My proposed solution? Enterprise software hosted on servers on the organisation’s network that users can use through a web browser. Call it private ‘Cloud Computing’. And of course you should see this coming … there a really excellent Free and Open Source solutions out there besides other terrific proprietary and commercial alternatives. So what are the advantages of this model?
- Financial Savings: Employees don’t need fat applications installed on their computers, just a web browser. The licensing fees associated with those applications become a cost saving. Even if the applications are free, the support costs per user are also eliminated because the applications is hosted on a server. Furthermore, as we eliminate the need for applications installed on the employees’ computer and most/all the work gets done in a web browser, organisations can further reduce their IT expenditure by moving to Linux on the desktop.
- Reduced Risk: When work is done inside a browser, on the organisation’s servers AND the data is stored on those servers, backup can be automated and be regular. It can also be more appropriately secured.
- Employee and Organisational Effectiveness: Should an employee’s computer crash, instead of waiting perhaps a 3 days for it to be repaired and her data restored, she can pick just about any computer with a browser and continue work from where they stopped … no downtime for the organisation, no frustrations to the employee.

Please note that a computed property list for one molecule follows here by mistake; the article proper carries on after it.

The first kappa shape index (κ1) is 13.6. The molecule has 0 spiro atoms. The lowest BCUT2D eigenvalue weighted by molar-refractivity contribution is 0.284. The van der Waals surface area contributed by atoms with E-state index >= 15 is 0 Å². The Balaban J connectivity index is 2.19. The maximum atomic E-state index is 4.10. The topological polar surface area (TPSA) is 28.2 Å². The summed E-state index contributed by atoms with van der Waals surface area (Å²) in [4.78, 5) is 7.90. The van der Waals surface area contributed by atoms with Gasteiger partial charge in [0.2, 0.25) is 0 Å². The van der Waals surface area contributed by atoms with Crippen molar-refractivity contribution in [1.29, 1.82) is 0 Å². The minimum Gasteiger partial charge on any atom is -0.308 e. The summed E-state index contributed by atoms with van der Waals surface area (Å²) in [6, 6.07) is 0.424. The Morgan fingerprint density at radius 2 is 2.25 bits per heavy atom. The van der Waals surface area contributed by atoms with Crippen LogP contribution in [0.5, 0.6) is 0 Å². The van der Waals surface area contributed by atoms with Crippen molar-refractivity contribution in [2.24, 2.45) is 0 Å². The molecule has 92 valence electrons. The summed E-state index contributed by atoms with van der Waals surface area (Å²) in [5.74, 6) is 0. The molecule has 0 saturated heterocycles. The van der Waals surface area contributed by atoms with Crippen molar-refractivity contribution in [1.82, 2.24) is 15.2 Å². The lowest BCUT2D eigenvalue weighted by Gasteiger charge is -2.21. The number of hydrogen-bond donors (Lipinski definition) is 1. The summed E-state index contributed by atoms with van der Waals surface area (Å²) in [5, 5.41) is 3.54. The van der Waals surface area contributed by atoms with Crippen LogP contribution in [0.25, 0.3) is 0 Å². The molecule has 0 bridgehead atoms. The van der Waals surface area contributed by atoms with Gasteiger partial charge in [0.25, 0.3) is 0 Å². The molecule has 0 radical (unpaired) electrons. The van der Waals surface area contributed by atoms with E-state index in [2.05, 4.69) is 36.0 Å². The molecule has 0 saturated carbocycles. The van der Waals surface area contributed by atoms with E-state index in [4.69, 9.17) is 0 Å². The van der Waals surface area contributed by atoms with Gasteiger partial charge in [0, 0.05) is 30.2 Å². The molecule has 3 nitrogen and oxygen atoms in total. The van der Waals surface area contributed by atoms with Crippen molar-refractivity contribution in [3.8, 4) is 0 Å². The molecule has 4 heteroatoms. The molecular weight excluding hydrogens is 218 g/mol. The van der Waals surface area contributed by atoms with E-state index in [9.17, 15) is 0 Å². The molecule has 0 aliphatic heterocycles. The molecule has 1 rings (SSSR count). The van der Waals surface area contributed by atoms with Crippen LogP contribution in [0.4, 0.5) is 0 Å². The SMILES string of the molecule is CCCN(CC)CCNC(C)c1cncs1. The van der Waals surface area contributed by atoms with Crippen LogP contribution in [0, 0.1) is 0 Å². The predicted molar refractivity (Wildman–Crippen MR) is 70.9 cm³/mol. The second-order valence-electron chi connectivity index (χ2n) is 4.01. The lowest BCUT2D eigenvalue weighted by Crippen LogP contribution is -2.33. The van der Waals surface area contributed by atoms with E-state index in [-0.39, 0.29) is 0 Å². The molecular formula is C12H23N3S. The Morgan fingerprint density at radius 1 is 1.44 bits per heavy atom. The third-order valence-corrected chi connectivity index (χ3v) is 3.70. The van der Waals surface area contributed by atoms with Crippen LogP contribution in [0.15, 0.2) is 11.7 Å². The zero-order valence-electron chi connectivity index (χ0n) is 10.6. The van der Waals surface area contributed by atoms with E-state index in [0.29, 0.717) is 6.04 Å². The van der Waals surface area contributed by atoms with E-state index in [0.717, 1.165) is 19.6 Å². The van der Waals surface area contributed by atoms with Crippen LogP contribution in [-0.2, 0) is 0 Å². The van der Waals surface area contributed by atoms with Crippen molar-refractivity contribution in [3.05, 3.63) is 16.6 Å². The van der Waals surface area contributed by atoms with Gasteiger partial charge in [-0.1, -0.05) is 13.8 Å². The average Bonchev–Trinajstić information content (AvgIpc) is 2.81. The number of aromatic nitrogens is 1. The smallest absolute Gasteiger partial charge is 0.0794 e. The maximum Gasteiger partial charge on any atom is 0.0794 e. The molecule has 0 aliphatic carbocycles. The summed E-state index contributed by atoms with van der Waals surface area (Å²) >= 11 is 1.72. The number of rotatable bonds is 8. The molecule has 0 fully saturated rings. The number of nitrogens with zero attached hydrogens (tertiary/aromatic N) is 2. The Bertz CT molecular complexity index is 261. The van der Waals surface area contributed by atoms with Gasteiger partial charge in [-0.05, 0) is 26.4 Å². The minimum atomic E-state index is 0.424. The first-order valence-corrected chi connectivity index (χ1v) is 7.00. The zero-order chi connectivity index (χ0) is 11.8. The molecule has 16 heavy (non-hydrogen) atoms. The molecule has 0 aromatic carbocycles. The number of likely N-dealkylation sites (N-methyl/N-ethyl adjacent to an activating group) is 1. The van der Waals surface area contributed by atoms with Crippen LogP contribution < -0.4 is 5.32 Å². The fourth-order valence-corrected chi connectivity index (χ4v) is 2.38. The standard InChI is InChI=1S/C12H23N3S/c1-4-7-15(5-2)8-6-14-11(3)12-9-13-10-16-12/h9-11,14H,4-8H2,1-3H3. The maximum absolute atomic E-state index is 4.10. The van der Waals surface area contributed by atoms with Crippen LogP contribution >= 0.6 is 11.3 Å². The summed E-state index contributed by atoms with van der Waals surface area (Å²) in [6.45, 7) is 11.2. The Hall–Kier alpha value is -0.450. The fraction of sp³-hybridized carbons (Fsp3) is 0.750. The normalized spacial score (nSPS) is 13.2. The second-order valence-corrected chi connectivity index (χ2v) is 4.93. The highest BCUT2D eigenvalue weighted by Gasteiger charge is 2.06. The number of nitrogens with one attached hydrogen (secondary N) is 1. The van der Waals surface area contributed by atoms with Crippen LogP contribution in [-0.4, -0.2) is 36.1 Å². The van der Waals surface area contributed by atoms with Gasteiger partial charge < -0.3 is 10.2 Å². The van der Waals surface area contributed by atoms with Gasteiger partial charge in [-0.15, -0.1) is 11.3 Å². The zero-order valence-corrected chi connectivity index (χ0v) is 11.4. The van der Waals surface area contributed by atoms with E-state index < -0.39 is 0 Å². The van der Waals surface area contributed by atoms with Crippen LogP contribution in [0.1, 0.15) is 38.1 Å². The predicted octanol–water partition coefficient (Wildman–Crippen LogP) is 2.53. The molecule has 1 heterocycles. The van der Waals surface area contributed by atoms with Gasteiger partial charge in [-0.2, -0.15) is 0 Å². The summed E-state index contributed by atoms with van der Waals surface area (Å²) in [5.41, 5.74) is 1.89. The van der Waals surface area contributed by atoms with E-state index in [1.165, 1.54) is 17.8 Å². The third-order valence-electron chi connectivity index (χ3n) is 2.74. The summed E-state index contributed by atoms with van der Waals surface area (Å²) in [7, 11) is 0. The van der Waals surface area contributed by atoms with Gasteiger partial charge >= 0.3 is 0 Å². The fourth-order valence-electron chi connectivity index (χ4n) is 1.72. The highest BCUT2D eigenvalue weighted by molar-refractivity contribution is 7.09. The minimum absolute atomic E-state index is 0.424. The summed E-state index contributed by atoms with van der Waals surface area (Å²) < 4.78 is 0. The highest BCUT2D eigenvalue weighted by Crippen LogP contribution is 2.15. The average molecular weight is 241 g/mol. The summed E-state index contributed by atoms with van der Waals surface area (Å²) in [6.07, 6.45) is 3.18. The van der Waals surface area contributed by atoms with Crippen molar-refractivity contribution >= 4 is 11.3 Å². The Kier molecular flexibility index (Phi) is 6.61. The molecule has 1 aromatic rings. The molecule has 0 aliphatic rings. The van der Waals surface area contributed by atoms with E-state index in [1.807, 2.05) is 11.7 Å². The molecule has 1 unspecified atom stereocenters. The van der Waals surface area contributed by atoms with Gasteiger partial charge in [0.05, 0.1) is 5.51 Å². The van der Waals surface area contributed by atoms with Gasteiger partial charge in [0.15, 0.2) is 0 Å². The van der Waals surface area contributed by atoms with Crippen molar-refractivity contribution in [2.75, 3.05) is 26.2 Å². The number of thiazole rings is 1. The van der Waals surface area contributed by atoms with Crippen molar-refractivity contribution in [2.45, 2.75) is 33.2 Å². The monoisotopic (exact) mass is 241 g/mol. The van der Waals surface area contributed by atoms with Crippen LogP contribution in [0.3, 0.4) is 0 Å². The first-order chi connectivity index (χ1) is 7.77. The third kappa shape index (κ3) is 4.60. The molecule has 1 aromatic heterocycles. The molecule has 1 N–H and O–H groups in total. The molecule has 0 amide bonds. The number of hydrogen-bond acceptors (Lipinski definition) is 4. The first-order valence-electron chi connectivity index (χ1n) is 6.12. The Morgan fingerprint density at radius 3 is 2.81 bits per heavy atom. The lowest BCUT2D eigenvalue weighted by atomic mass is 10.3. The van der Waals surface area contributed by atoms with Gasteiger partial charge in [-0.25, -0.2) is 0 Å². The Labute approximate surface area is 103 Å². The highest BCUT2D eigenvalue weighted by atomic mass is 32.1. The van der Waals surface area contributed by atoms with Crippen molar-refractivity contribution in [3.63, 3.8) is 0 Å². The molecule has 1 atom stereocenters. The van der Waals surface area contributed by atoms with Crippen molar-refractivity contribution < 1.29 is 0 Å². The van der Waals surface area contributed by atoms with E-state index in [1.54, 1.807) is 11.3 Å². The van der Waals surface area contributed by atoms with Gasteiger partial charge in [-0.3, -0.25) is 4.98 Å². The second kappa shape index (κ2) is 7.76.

- Organisational Memory: Together with established, explicit and well documented processes, I believe “organisational memory” is one of the pillars of operational effectiveness. The specific tool here is the wiki ….a unified place to document processes and projects, collaborate as well as store all ‘living’ documents about organisational standards and procedures. Putting a wiki in place creates the infrastructure for organisational memory (which is otherwise non-existend), making use of that memory is quite another matter.
So, what are some of the FOSS enterprise applications I think organisations could leverage? eGroupware is like a Swiss Army knife … comprising of a host of different applications from calendering, resource, task, knowledge and project management, as well as pop/imap mail within a browser, a wiki, polls and a website application. As is often the case one size doesn’t fit all and some of the applications in eGroupware are great while others are terrible (Site Manager and the Wiki).